The housing sector
The third possibility is through a transmission mechanism to stock markets from a vulnerable part of the economy, normally the housing sector.
Using the example of housing, a run-up in property prices, combined with low interest rates and forbearance on risk management by the banks, led directly to the late 1970s housing crisis and the Global Financial Crisis (GFC) of 2008.
In the former example, from a peak of four million existing-home sales in 1978, the market halved over the next four years, troughing in 1982 at 2 million sales. It took almost two decades, or until 1996, before home sales exceeded the 1978 level of 4 million units.
Bubbles in real estate markets are more dangerous than stock market bubbles.
Historically, stock market crashes occur on average every 13 years, last for two and a half years, and result in about four percent loss to GDP. According to the IMF, housing price busts are less frequent but can last nearly twice as long and lead to output losses that are twice as large.
The Global Financial Crisis was related to the bursting of real estate bubbles that had begun in various countries during the 2000s.
Conflict creates enormous uncertainty, and the market responds poorly to uncertainty.
Conflict creates winners and losers. On the winner’s side, we see increased government spending, monetisation, higher inflation, and increased state intervention.
On the loser’s side we see financial and social ruin.
Although global conflict seems out of the question in the present moment, it always seems that way – right up until the point that it happens. A conflict between the world’s previous superpower (the US) and the world’s future superpower (China) presents one such possibility.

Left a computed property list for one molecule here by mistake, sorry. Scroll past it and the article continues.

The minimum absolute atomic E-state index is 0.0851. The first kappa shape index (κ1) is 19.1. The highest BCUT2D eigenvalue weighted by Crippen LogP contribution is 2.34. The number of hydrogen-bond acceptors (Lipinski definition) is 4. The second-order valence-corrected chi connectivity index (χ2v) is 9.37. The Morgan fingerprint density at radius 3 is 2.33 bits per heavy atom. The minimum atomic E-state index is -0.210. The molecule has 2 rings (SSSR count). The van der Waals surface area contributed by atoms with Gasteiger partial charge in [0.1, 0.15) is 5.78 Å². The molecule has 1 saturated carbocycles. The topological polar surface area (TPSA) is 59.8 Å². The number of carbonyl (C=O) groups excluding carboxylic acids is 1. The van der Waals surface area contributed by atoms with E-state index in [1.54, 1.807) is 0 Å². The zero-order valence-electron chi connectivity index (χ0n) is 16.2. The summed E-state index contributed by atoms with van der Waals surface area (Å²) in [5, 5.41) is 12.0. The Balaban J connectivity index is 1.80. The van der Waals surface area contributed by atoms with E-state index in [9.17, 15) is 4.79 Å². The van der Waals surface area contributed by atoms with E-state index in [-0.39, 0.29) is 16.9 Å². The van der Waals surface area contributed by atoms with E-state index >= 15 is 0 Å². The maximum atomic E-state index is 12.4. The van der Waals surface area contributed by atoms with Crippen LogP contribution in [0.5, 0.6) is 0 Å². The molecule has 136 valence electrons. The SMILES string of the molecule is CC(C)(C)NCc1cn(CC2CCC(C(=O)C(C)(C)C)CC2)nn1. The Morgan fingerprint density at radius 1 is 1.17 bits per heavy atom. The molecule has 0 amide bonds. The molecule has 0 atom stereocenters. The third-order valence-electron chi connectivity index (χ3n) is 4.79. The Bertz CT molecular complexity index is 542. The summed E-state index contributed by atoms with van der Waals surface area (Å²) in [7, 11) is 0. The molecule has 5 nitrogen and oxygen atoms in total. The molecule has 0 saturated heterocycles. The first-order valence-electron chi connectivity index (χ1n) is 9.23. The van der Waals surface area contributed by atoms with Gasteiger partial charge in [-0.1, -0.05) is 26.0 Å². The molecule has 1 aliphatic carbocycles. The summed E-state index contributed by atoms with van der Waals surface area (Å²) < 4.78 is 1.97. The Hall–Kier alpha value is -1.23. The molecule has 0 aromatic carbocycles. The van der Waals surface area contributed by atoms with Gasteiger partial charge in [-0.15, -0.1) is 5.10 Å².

How do we prepare?
Roger Babson famously predicted the Wall Street crash of 1929. On September 5, 1929, he gave a speech saying, “Sooner or later a crash is coming, and it may be terrific.” Later that day, the stock market declined by about 3%, a decline known as the ‘Babson Break‘. The Wall Street Crash of 1929 and the Great Depression followed two months later.
Babson was a prolific writer and thinker, and he had ‘Ten Commandments‘ he followed in investing and encouraged his readers to do the same. These were:
- Keep speculation and investments separate.
- Don’t be fooled by a name.
- Be wary of IPOs.
- Give due consideration to market ability (the wisdom of the market).
- Don’t buy without proper facts.
- Safeguard purchases through diversification.
- Don’t try to diversify by buying different securities of the same company.
- Carefully srutinise small companies.
- Buy adequate security, not superabundance.
- Choose your dealer and buy outright (don’t buy on margin).
Babson understood that investment and speculation could co-exist. He advocated that a wariness of leverage, new issues (IPOs), and ‘well-regarded names’ would hold his readers in good stead. He advocated humility through ‘due consideration’ in the market’s ability and was a big believer in diversification.
All of these rules – all of them – apply today. There are very few ways to protect against a market crash. However, one can recognise the signs that one is on the horizon and prepare accordingly.
A properly diversified portfolio of stocks, bought ‘outright’, in non-speculative issues will serve investors well.
This post was based on a press release issued on behalf of Flagship Asset Management.